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Dáil Éireann debate -
Thursday, 31 Mar 2011

Vol. 729 No. 1

Priority Questions

Air Services

Charlie McConalogue


1 Deputy Charlie McConalogue asked the Minister for Tourism, Culture and Sport the position regarding the discussions he has had with companies (details supplied) regarding increasing the number of routes into the country in exchange for the abolition of the €3 airport tax; and if he will make a statement on the matter. [6333/11]

I congratulate Deputy Michael Kitt on being appointed Leas-Cheann Comhairle today. I wish him the best of luck in the role and I am sure he will be very fair like the Ceann Comhairle, Deputy Barrett.

Direct, convenient and competitive international access by air and by sea is vital for the development of tourism to Ireland, an island destination. It is in that context that the agreed programme for Government undertook to abolish the €3 air travel tax subject to a deal being agreed with carriers to reopen closed routes and bring more tourists into Ireland.

Clearly the air travel tax is among the factors which can potentially affect the competitiveness and viability of air routes to and from Ireland. However, the Government must take a balanced approach to its overall response within the wider context of fiscal sustainability and economic renewal. This is why, if the airlines do not commit unequivocally to increase the numbers of tourists visiting Ireland in return, and hence overall Exchequer receipts, there will be no reduction in the tax.

With specific regard to discussions with the airlines, my colleague, the Minister for Transport, Deputy Leo Varadkar, is currently consulting officials of my Department and his own regarding the approach to be taken in such discussions. The Deputy will be aware that the Minister, Deputy Varadkar, will shortly assume formal responsibility for tourism and sport matters, following the relevant transfer of functions.

More generally, working to restore and enhance international access is a key priority for tourism development in 2011. Tourism Ireland is engaging actively in co-operative marketing campaigns with air and sea carriers to stimulate demand for travel to Ireland from key source markets and to demonstrate ease of access. This year, Tourism Ireland has increased the level of resources available for co-operative marketing with air and sea carriers in major markets — including Ryanair and Aer Lingus — and for case-making with airports and relevant authorities for the restoration of lost air access or the introduction of new routes. Furthermore, I am advised that where it believes an opportunity exists in a market, Tourism Ireland is happy to commit co-operative marketing funds in advance to help secure a new, or reinstated, service.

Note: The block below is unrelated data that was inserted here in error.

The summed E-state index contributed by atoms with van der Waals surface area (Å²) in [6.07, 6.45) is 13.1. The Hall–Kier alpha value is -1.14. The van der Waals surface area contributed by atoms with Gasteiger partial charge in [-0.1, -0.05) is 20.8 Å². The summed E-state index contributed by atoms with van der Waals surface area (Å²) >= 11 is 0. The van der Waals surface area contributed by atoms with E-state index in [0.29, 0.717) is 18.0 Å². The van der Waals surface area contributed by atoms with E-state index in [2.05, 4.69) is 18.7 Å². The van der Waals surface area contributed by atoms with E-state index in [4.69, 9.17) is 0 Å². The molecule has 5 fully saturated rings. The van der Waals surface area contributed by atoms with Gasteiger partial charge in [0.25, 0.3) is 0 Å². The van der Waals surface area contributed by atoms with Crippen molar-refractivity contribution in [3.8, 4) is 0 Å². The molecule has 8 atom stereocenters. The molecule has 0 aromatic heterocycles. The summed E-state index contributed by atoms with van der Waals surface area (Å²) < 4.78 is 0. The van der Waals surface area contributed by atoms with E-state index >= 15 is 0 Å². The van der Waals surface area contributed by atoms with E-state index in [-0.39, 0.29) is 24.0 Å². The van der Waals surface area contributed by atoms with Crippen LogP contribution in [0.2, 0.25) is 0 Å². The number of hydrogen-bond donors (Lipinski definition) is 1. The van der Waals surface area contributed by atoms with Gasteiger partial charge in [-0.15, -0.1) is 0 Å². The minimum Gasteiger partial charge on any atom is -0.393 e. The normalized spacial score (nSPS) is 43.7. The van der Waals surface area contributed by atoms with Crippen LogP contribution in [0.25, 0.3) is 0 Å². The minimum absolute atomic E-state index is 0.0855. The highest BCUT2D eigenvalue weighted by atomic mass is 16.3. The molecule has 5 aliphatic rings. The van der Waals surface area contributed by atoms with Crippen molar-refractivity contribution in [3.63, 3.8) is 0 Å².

I thank the Minister for his reply. I congratulate the Leas-Cheann Comhairle on his appointment today and wish him well in the role. I also congratulate the Minister, Deputy Deenihan, on his appointment and wish him well in his role. I know from his background that he is very well qualified for it and I have no doubt he will bring that experience to bear in his Department in this period of Government.

The programme for Government commits to reducing the airport tax only in circumstances where the airlines agree to bring in new routes and enhance the number of tourists to the country. I welcome the fact that the Minister will hold them to that. Has he had contact with Ryanair on the matter of the €2 hike in taxes it imposed yesterday, which runs contrary to the argument it put forward in advance of the last budget seeking to reduce the airport tax in place? There is not much point in it being reduced if Ryanair will simply use it as an opportunity to proceed to introduce its own charges on fares. Airlines such as Ryanair and Aer Lingus are key to bringing people into the country. If they invest in putting on routes, it gives people an opportunity to visit this country. They can play a critical role in the development of tourism over the next while. It is critical that the Government holds them to account in ensuring that they do that in return for any reduction in the tax.

Has the Minister met representatives of Aer Lingus and Ryanair on this matter? Has he spoken to representatives of Ryanair to inform them of his displeasure and the view of Members of this House that their action is simply not tolerable and that it would have repercussions in terms of future policy?

I welcome Deputy McConalogue to his position of responsibility as Opposition spokesperson on transport, tourism and sport. I remind him that the line Minister will be Deputy Varadkar; it is simply that the responsibilities he will have not yet been transferred.